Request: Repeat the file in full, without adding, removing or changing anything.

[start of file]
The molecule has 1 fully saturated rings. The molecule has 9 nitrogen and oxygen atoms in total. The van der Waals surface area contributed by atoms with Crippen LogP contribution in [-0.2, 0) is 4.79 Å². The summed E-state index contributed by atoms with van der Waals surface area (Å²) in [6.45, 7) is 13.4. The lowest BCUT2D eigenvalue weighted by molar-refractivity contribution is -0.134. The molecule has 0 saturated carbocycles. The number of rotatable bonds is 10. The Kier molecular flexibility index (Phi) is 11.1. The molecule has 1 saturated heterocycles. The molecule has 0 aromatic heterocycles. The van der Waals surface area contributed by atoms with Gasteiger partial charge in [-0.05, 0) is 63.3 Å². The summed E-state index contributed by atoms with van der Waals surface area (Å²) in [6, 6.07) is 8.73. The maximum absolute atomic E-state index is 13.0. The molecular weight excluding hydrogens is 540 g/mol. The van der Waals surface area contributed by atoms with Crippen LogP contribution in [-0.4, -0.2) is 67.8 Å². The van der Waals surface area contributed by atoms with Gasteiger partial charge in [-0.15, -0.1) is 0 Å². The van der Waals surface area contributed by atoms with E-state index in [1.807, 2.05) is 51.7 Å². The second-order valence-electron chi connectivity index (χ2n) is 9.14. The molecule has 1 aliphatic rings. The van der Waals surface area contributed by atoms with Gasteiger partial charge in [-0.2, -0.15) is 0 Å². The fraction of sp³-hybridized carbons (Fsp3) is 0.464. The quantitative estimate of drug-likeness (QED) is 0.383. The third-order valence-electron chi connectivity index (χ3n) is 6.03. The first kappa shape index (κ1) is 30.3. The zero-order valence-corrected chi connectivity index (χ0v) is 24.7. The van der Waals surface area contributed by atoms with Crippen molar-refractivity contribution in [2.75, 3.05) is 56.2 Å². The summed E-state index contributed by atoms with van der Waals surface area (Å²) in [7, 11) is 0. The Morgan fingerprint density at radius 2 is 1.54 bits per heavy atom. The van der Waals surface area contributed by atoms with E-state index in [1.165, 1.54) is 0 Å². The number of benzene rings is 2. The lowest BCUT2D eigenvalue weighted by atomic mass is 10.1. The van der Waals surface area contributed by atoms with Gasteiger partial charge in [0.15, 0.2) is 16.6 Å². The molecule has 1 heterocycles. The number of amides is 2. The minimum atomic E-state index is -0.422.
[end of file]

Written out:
The molecule has 1 fully saturated rings. The molecule has 9 nitrogen and oxygen atoms in total. The van der Waals surface area contributed by atoms with Crippen LogP contribution in [-0.2, 0) is 4.79 Å². The summed E-state index contributed by atoms with van der Waals surface area (Å²) in [6.45, 7) is 13.4. The lowest BCUT2D eigenvalue weighted by molar-refractivity contribution is -0.134. The molecule has 0 saturated carbocycles. The number of rotatable bonds is 10. The Kier molecular flexibility index (Phi) is 11.1. The molecule has 1 saturated heterocycles. The molecule has 0 aromatic heterocycles. The van der Waals surface area contributed by atoms with Gasteiger partial charge in [-0.05, 0) is 63.3 Å². The summed E-state index contributed by atoms with van der Waals surface area (Å²) in [6, 6.07) is 8.73. The maximum absolute atomic E-state index is 13.0. The molecular weight excluding hydrogens is 540 g/mol. The van der Waals surface area contributed by atoms with Crippen LogP contribution in [-0.4, -0.2) is 67.8 Å². The van der Waals surface area contributed by atoms with Gasteiger partial charge in [-0.15, -0.1) is 0 Å². The van der Waals surface area contributed by atoms with E-state index in [1.807, 2.05) is 51.7 Å². The second-order valence-electron chi connectivity index (χ2n) is 9.14. The molecule has 1 aliphatic rings. The van der Waals surface area contributed by atoms with Gasteiger partial charge in [-0.2, -0.15) is 0 Å². The fraction of sp³-hybridized carbons (Fsp3) is 0.464. The quantitative estimate of drug-likeness (QED) is 0.383. The third-order valence-electron chi connectivity index (χ3n) is 6.03. The first kappa shape index (κ1) is 30.3. The zero-order valence-corrected chi connectivity index (χ0v) is 24.7. The van der Waals surface area contributed by atoms with Crippen molar-refractivity contribution in [2.75, 3.05) is 56.2 Å². The summed E-state index contributed by atoms with van der Waals surface area (Å²) in [7, 11) is 0. The Morgan fingerprint density at radius 2 is 1.54 bits per heavy atom. The van der Waals surface area contributed by atoms with E-state index in [1.165, 1.54) is 0 Å². The number of benzene rings is 2. The lowest BCUT2D eigenvalue weighted by atomic mass is 10.1. The van der Waals surface area contributed by atoms with Gasteiger partial charge in [0.15, 0.2) is 16.6 Å². The molecule has 1 heterocycles. The number of amides is 2. The minimum atomic E-state index is -0.422.